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Fear of flying

Airthrey Park Medical Centre does not prescribe benzodiazepines (e.g. diazepam) for flying anxiety/fear of flying. For every medication that we prescribe, we have to consider and balance the benefits against the risks. When it comes to benzodiazepines for fear of flying, the risks are much more compared to the potential benefits.

This type of medication (tranquilliser/anxiolytic) is a sedating drug which poses several safety concerns:

  • It can make you drowsy; your reflexes and reaction times can be slower which can put you and others at risk in case of an on-board emergency.
  • It can make you sleepy; this medication does not offer natural sleep, but sedates you which means you are going to have less natural body movements. This increases the risk of getting a blood clot (even further to the known risk of a long-haul flight).
  • The sedative effect can reduce the level of circulating oxygen in your body, which can be life threatening especially in people with respiratory problems, given there is already lower oxygen concentration in higher altitudes
  • If you have to drive on your arrival destination, you might be putting yourself and others at risk by doing so under the influence of a sedative.

Considering the indications for prescribing this type of medication:

  • It is not approved for treating phobia states, meaning it would be inappropriate to have it issued for that reason, while the doctor prescribing it for you takes a significant legal risk by acting against the guidelines.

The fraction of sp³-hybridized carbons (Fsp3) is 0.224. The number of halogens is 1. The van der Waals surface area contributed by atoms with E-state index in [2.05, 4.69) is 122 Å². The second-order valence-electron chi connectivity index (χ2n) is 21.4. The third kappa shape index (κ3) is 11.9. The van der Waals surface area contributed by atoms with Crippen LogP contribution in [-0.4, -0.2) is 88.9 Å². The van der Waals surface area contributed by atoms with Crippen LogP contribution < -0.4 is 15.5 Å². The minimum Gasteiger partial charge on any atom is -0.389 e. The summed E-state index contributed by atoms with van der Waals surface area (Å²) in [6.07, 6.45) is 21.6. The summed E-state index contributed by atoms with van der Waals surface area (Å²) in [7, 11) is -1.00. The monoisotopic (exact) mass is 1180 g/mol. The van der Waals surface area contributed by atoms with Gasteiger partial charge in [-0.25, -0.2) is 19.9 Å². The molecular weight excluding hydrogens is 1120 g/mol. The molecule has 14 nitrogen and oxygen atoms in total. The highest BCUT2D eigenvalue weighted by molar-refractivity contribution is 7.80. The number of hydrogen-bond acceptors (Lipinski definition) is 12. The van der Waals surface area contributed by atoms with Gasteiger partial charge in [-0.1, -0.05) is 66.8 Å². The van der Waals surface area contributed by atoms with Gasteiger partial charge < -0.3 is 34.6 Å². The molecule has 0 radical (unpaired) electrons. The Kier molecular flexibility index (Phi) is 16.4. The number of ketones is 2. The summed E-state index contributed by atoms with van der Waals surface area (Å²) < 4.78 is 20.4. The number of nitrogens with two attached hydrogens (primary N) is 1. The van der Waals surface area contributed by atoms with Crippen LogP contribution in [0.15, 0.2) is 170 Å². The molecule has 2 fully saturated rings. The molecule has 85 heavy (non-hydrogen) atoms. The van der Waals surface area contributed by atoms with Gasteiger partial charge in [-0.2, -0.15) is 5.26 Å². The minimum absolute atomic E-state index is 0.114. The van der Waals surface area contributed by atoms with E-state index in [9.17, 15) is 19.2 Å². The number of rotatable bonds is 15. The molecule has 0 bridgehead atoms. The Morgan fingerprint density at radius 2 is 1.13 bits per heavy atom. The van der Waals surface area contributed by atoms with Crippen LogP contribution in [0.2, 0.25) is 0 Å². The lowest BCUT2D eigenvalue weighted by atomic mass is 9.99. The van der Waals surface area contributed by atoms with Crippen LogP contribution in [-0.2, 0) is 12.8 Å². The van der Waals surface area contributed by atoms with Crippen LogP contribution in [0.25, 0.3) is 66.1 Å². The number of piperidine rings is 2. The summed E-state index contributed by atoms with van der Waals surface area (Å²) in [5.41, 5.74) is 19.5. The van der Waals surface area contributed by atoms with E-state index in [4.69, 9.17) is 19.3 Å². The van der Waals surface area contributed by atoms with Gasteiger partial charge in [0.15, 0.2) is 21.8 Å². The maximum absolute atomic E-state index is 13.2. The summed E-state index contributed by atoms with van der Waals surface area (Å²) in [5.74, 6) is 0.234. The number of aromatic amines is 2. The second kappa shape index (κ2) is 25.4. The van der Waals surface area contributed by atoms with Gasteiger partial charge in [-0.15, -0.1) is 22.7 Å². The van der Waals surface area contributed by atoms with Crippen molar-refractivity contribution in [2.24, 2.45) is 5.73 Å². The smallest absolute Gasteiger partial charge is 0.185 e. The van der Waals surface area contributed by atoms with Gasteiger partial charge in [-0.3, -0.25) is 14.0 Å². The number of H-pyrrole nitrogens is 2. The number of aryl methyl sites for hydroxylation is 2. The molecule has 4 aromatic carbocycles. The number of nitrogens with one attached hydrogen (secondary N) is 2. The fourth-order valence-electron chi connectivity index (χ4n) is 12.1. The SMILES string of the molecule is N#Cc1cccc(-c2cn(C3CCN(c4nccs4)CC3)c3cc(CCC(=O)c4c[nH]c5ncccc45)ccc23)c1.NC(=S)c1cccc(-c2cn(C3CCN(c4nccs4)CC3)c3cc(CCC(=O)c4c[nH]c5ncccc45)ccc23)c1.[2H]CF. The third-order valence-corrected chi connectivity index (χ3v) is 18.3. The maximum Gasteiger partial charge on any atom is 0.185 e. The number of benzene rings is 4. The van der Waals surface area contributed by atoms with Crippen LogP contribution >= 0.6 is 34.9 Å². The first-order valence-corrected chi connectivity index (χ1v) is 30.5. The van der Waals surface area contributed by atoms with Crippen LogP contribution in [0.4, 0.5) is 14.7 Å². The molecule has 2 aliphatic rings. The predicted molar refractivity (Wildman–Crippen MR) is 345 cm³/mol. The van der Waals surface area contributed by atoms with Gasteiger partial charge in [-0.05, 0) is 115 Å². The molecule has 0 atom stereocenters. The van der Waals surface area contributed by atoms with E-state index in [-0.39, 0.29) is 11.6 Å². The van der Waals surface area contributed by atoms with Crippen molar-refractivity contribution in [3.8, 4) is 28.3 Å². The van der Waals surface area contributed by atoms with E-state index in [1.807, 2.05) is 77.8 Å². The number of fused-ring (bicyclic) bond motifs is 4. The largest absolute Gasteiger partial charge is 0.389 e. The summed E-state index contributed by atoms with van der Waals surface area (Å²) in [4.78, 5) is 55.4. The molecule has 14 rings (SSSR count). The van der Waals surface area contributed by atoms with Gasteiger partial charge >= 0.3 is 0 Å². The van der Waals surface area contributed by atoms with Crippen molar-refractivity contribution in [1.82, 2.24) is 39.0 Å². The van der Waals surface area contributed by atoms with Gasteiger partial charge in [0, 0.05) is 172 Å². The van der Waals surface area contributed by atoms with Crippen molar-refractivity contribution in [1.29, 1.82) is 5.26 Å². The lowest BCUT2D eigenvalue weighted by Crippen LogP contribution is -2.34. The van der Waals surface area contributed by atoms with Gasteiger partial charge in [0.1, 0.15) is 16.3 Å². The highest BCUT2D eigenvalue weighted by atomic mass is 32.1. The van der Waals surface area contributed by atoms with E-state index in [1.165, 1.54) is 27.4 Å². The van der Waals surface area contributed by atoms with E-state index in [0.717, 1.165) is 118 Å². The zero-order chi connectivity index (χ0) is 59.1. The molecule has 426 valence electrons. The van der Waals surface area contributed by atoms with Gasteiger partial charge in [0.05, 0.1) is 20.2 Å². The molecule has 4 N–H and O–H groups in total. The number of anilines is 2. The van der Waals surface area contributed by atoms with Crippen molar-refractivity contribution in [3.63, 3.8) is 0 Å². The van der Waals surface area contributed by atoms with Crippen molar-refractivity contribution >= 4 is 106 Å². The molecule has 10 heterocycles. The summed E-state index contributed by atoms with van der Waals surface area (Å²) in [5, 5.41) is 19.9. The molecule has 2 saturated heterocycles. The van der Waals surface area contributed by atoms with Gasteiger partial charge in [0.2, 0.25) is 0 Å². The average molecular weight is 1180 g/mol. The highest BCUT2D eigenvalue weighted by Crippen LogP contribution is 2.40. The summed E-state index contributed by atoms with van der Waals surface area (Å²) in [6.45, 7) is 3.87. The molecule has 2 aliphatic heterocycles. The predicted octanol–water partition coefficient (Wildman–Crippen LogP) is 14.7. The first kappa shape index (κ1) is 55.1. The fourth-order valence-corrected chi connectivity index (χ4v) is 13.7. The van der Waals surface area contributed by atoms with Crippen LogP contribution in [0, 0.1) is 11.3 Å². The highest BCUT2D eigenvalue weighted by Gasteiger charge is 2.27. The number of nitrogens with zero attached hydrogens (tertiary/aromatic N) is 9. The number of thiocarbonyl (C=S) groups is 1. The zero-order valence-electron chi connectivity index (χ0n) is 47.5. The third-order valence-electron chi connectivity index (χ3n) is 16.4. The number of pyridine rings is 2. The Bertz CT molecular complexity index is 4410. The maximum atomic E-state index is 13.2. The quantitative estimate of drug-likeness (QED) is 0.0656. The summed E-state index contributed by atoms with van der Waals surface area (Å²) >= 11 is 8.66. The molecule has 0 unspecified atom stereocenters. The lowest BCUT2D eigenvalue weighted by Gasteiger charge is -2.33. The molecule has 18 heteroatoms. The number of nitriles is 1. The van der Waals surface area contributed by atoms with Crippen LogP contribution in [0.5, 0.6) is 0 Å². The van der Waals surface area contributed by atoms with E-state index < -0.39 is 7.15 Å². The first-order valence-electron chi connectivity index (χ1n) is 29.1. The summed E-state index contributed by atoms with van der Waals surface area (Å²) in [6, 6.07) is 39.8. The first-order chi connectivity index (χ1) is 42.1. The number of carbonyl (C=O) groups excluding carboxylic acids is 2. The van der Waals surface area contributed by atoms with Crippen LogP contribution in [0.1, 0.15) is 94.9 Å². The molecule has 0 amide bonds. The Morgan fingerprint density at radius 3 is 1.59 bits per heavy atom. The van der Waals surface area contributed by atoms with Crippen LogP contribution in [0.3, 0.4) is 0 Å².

• It is only indicated for relief of symptoms in those suffering from severe or disabling anxiety (and usually only when advised by a specialist/psychiatrist).

Other risks to consider:

  • In some people, this medication can cause the opposite of ‘desirable’ effect, including agitation, confusion and disinhibition, leading you to behave in ways that you would not normally. This can have an impact on your own safety and that of other passengers and crew, while it might also get you in trouble with the law.
  • If your job requires you undergo drug testing, this medication can stay in your body and make you fail that test.
  • In some countries this medication is illegal so you are at risk of breaking the law by carrying it with you.
  • It should not be mixed with alcohol which is usually offered on board. 

We appreciate some of our patients may have a genuine fear of flying or feeling nervous during the flight. Nowadays, many flight companies provide “Fear of flying” courses which support people to overcome their anxieties around flying, helping also in the long-term alleviation of symptoms. Below there are a few links to some of those courses for you to explore: